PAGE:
Lafayette Hill resident Jon Myerow, who owned Pollo Rosso in the Chestnut Hill Hotel for eight years, stands in front of his second Tria Wine Bar, at 1137 Spruce St. Last October Myerow and his partners opened their third wine bar, Biba, at 3131 Walnut St. (Photo by Len Lear)

by Len Lear

Jon Myerow, who ran Pollo Rosso, a terrific restaurant in the Chestnut Hill Hotel in the 1990s for eight years, has become a wine-beer-cheese maven in the past decade at his two Tria restaurants in center city — 123 S. 18th St. in the Rittenhouse Square neighborhood and 1137 Spruce St. in Washington Square West. It’s been said that loitering is encouraged at both locations, usually filled with Generation Y-ers in an inexhaustible tango with the small plates, wine, cheese, beer, charcuterie and chocolates.

Anyone who runs restaurants is used to flames, but the hottest fires make the strongest steel. So Myerow and his two partners in Tria, Michael McCaulley and David Kwass, reached out across the Schuylkill River and the Walnut Street Bridge last October to light another fire with their third wine bar, Biba (from “bibere,” the Latin word that means “to drink”), a cozy, small Tria cousin at 3131 Walnut St. in the Left Bank apartments.

The property, formerly a coffee shop, combines a farmhouse aura with millwork cut from a century-old redwood water tower with an industrial vibe, e.g., the stunning glass wine-storage wall humidor in the rear. There are 32 seats, many at a communal table in the middle of the room (“in a totally non-hippie, awesome way,” according to one blogger) and others at the bar, a single table or at drink rails, and there are convenient hooks under the tables that hold your coats. There are 26 wines by the glass and about eight artisinal beers by the bottle. All of the seats are bar stools, so it is advisable not to lean back. There are plans to build a 12-seat outdoor patio as well.

One amazing signature must-try dish is the gratin of truffled egg with potato, wild mushrooms, spinach and fontina cheese and grilled crostini ($7), served in a hot skillet. A super combination of textures and flavors. I’d eat that dish off a flip-flop. And the bacon-roasted butternut squash with goat cheese, honey almonds and pumpkinseed oil ($5) put the “you better give this back to me after you taste it” look on my wife’s face.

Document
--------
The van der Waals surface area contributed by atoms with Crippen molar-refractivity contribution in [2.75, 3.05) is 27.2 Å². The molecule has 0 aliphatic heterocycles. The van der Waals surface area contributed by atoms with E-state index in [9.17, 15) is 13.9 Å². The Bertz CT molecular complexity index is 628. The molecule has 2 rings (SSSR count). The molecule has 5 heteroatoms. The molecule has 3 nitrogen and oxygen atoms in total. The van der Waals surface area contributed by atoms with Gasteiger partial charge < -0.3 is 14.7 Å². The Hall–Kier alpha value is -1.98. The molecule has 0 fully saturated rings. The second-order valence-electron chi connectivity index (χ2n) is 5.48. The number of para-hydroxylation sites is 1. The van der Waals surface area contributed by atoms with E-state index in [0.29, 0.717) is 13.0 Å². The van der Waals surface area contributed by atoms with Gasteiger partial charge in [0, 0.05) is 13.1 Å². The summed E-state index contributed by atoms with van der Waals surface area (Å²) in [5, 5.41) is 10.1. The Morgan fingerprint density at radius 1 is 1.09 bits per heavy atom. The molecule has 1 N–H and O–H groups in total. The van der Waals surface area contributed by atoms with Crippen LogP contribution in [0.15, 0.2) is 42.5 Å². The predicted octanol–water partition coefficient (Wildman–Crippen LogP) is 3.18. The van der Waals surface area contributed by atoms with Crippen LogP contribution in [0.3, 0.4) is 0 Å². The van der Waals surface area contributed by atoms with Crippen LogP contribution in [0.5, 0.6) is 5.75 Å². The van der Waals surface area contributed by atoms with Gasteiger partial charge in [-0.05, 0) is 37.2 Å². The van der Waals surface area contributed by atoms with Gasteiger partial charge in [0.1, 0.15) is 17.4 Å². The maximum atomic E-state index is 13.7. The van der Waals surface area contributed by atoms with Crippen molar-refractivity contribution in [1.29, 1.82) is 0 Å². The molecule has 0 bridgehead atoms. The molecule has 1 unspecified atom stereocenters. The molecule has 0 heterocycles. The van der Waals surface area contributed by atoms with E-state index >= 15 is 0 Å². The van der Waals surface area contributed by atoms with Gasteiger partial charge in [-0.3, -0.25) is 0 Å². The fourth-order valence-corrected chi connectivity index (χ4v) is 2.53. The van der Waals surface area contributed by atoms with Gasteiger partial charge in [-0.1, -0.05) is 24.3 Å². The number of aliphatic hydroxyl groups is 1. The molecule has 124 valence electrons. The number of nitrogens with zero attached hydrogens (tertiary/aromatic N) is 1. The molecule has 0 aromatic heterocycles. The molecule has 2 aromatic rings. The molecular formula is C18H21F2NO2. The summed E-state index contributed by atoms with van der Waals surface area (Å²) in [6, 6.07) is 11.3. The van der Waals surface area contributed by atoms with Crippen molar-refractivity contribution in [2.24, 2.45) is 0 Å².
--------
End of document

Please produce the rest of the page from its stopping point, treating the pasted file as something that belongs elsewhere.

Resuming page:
The cheeses are prepared and served in a way that certainly isn’t fussy or overcomplicated. Just familiar flavors that sang in true harmony, two such examples being the rustic, homespun Westfield Capri goat cheese from Massachusetts ($6) and the ultra-creamy La Tur goat/sheep/cow blend that was simply moo-velous ($8.50). The cheeses are served with freshly made red beet jam, spiced pear butter, cherries and crusty bread slices. The spiced pear butter reverberated in waves of heat and sweetness. The wines by the glass are all under $10, which is good, but the portions are absurdly small, which is not.

The stunning glass wine-storage wall humidor in the rear is a definite conversation starter at Biba. (Photo by Courtney Apple)

You may wind up sitting at the communal table. Very chummy. At our drink rail, I overheard one conversation with Penn undergraduates. One funny wiseguy who is obviously working on his MBA asked rhetorically, “Why should the children in China get all of the good factory jobs, and our American kids can’t get any?” The guy obviously collects one-liners like so many seashells. He also said, “When my friend Charlie got down on one knee to propose marriage to his girlfriend, it was the first time in many years that he was down on one knee and not being tasered by the police.”

We expected to have extreme difficulty finding a parking spot near Biba, but the opposite turned out to be the case. We got a space right across the street for $1 in a Kiosk, and there were plenty of other empty spaces within one block. The charming Biba manager Sean Faeth said that after a basketball game at the Palestra or other major campus event, parking spaces are a lot harder to come by.

Myerow, holder of an MBA from Dartmouth College, became director of operations at Neil Stein’s late Avenue B after leaving Pollo Rosso and before opening the first Tria. He still lives in nearby Lafayette Hill.

When asked a while ago by this reporter if his goal is to have a chain of Trias across the country, like McDonald’s, Myerow laughed. “It took me three years to get the second Tria, so at this rate I don’t think we’ll quite wind up like McDonald’s … Our philosophy here is straightforward. Without the distractions of cocktails or any hard liquor, we can focus on truly exceptional fermented products that are crafted by passionate artisans.”

A self-described “beer geek,” Myerow also runs the Tria Fermentation School at 1601 Walnut St., the city’s first institute dedicated to the study of wine, cheese and beer. Students are able to learn while eating and drinking the syllabus. Classes are taught by winemakers, cheese makers, brewmasters and authors.

“Whether you’re a beginner or an industry professional, these classes will help you to better understand and appreciate your love of wine, cheese and beer,” said Myerow. (Fermentation is the chemical process used for the manufacture of products such as alcohol, wine and cheese through the action of yeasts, mold or bacteria. It improves the flavor, aroma and/or quality of the end product.) Tria Fermentation School has been chosen as one of “America’s 50 Most Amazing Wine Experiences” by Food & Wine magazine.

For more information about the school, call 215-972-7076 or 215-972-8742, or visit

Biba has lots of special wine nights, where you get to sample and compare different types of wines, and on Monday through Thursday, 10 p.m. to midnight, all wines are $6 a glass. For more information, call 215-222-BIBA or visit